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Robert G. Parsons first realized he needed some guidance on where his business was headed when he began hiring young sales representatives a few months ago to push the products and services of his company, Automated Office Solutions, a VAR in Evansville, Ohio.

The firm had seen a dip in profitability proportional to the dip in margin from its core products. Profit is found when services and education can be attached, but Automated Office Solutions was struggling to identify the right products and services and how best to market them.

“These guys were coming to me saying ‘what do you want me to sell and who do you want me to sell it to?’” Parsons, president of Automated Office Solutions, said of the new class of salesmen.

“I said ‘sell everything to everybody, that’s the way we’ve done it for 20 years.’ But the market doesn’t work like that anymore. These guys need to specialize in a few products or a few services that the business can build on. So we’re trying to decide on the areas, products and services we’re going to focus on.”

Parsons, along with about 30 other VARs, are using the beta of CompTIA’s Reseller Transformation Roadmap, a program to first help resellers assess what areas of their business are profitable or unprofitable and what areas are ignored or overindulged, then to help VARs develop business practices that move them to the more profitable areas.

The Roadmap has an overarching theme of moving VARs from reselling products to providing more of the services and the value-add they bank on.

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“[The Roadmap] targets the middle 30 to 40 percent of the channel that recognizes they’re leaving something on the table, but not sure where they need to be going to take it,” said William Vanderbilt, CompTIA’s vice president of education and training.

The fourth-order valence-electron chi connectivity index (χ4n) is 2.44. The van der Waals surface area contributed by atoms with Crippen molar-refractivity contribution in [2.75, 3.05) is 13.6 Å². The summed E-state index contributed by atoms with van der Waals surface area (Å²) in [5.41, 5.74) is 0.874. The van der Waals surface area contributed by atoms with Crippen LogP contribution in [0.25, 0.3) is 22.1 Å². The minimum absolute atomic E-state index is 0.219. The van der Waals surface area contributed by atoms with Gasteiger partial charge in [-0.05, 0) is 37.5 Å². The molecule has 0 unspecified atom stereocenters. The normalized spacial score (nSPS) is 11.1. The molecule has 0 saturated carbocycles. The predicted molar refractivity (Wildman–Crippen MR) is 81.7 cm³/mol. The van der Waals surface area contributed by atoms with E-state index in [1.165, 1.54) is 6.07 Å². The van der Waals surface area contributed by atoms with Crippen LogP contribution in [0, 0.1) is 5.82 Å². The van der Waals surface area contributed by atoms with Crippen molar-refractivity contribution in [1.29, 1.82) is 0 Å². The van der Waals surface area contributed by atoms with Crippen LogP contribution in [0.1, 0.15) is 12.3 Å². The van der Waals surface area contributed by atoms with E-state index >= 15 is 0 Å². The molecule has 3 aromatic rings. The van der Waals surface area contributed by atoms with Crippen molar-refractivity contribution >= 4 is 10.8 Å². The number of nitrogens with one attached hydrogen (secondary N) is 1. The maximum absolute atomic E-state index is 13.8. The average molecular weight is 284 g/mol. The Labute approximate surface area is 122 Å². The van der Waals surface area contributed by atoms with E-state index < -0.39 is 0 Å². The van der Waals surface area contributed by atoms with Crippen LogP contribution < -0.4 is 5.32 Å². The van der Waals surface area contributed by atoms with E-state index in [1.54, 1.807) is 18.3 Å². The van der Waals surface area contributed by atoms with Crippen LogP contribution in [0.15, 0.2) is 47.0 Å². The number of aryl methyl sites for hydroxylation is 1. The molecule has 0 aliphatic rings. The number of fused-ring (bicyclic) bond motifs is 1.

“It might be as simple as changing their commission structure, engaging salespeople in a class on customer service support or attacking a vertical market, new products, a different relationship with vendors. Things they might not otherwise realize they need to be doing.”

For Automated Office Solutions, which has completed the assessment portion and is about to embark on the Roadmap, the process is about awareness.

“I am hoping it will show us the profitable parts of the business I know we touch on, but don’t promote,” Parsons said.

“You thought you were making good money selling [Hewlett-Packard hardware], but you’re not, or you thought selling this HP was a loser, but look at the services it brings in.”

Parsons said the company has also explored limiting it vendors, a decision it is hoping the Roadmap will help to bolster.

“We’re challenged trying to learn every vendor and every technology,” he said. “But if I have 10 customers who are on Trend Micro [Antivirus], 10 on Symantec and 10 on another AV product, will I lose 20 of them by switching to one? Or is there a way to make the right decision and deliver the message correctly to my customers?”

The biggest lesson, CompTIA is trying to drive to VARs is to move toward services and away from product, said John Venator, CompTIA’s president.

For a long time, VARs have included implementation, setup, end-user training and other services as part of deals just to make the sale. But as hardware and software margins continue to erode or disappear to other sources, the channel needs to consider putting more value in these extras and charging customers.

Venator said that there are plenty of valuable things VARs give away just to get the business, and that clients are perfectly willing to pay for.

“Some resellers have figured this out and they can go so far as to send customers elsewhere to buy the hardware or use distributors as a drop-ship and ‘then let me service it,’ Venator said.

Parsons is considering that option already.

“Would I be better off telling my customers to go get it from Dell and I’ll take the services from there?” he asked. “I don’t know that we will get to the point where we’re just a service provider, but where at the point where we’re asking ‘would we be?’”